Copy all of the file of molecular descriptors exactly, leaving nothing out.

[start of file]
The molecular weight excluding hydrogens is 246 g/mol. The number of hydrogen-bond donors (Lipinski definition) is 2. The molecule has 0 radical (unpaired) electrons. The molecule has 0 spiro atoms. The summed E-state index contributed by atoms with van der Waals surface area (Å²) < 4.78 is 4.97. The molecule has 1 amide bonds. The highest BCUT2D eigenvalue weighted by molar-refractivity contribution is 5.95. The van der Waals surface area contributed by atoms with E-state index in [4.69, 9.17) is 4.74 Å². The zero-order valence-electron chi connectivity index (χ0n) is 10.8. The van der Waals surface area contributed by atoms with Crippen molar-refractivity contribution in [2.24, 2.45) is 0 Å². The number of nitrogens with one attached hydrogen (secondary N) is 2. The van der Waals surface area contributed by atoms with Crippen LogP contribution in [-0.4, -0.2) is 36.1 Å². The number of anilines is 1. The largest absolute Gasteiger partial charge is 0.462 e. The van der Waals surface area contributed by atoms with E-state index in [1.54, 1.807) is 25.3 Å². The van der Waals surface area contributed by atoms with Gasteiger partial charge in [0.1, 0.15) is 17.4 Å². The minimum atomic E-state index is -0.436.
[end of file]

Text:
The molecular weight excluding hydrogens is 246 g/mol. The number of hydrogen-bond donors (Lipinski definition) is 2. The molecule has 0 radical (unpaired) electrons. The molecule has 0 spiro atoms. The summed E-state index contributed by atoms with van der Waals surface area (Å²) < 4.78 is 4.97. The molecule has 1 amide bonds. The highest BCUT2D eigenvalue weighted by molar-refractivity contribution is 5.95. The van der Waals surface area contributed by atoms with E-state index in [4.69, 9.17) is 4.74 Å². The zero-order valence-electron chi connectivity index (χ0n) is 10.8. The van der Waals surface area contributed by atoms with Crippen molar-refractivity contribution in [2.24, 2.45) is 0 Å². The number of nitrogens with one attached hydrogen (secondary N) is 2. The van der Waals surface area contributed by atoms with Crippen LogP contribution in [-0.4, -0.2) is 36.1 Å². The number of anilines is 1. The largest absolute Gasteiger partial charge is 0.462 e. The van der Waals surface area contributed by atoms with E-state index in [1.54, 1.807) is 25.3 Å². The van der Waals surface area contributed by atoms with Gasteiger partial charge in [0.1, 0.15) is 17.4 Å². The minimum atomic E-state index is -0.436.